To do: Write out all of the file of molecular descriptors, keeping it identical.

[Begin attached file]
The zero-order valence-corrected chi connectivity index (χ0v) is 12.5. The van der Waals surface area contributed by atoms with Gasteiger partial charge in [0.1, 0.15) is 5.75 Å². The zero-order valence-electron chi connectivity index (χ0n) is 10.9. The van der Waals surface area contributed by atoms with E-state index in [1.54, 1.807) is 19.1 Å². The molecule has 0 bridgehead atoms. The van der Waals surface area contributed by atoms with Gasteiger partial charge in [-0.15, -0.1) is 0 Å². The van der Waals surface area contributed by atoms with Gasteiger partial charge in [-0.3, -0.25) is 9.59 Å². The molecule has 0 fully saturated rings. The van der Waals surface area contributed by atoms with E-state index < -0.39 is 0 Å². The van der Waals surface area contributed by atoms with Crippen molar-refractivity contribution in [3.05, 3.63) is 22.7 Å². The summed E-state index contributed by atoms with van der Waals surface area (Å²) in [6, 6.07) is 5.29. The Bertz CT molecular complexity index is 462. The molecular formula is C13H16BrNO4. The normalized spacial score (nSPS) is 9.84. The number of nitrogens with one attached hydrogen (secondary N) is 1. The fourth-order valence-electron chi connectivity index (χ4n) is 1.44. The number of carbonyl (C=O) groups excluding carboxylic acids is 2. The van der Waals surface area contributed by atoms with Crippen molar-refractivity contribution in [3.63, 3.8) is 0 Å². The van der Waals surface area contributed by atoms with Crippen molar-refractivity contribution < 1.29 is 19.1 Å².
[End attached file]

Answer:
The zero-order valence-corrected chi connectivity index (χ0v) is 12.5. The van der Waals surface area contributed by atoms with Gasteiger partial charge in [0.1, 0.15) is 5.75 Å². The zero-order valence-electron chi connectivity index (χ0n) is 10.9. The van der Waals surface area contributed by atoms with E-state index in [1.54, 1.807) is 19.1 Å². The molecule has 0 bridgehead atoms. The van der Waals surface area contributed by atoms with Gasteiger partial charge in [-0.15, -0.1) is 0 Å². The van der Waals surface area contributed by atoms with Gasteiger partial charge in [-0.3, -0.25) is 9.59 Å². The molecule has 0 fully saturated rings. The van der Waals surface area contributed by atoms with E-state index < -0.39 is 0 Å². The van der Waals surface area contributed by atoms with Crippen molar-refractivity contribution in [3.05, 3.63) is 22.7 Å². The summed E-state index contributed by atoms with van der Waals surface area (Å²) in [6, 6.07) is 5.29. The Bertz CT molecular complexity index is 462. The molecular formula is C13H16BrNO4. The normalized spacial score (nSPS) is 9.84. The number of nitrogens with one attached hydrogen (secondary N) is 1. The fourth-order valence-electron chi connectivity index (χ4n) is 1.44. The number of carbonyl (C=O) groups excluding carboxylic acids is 2. The van der Waals surface area contributed by atoms with Crippen molar-refractivity contribution in [3.63, 3.8) is 0 Å². The van der Waals surface area contributed by atoms with Crippen molar-refractivity contribution < 1.29 is 19.1 Å².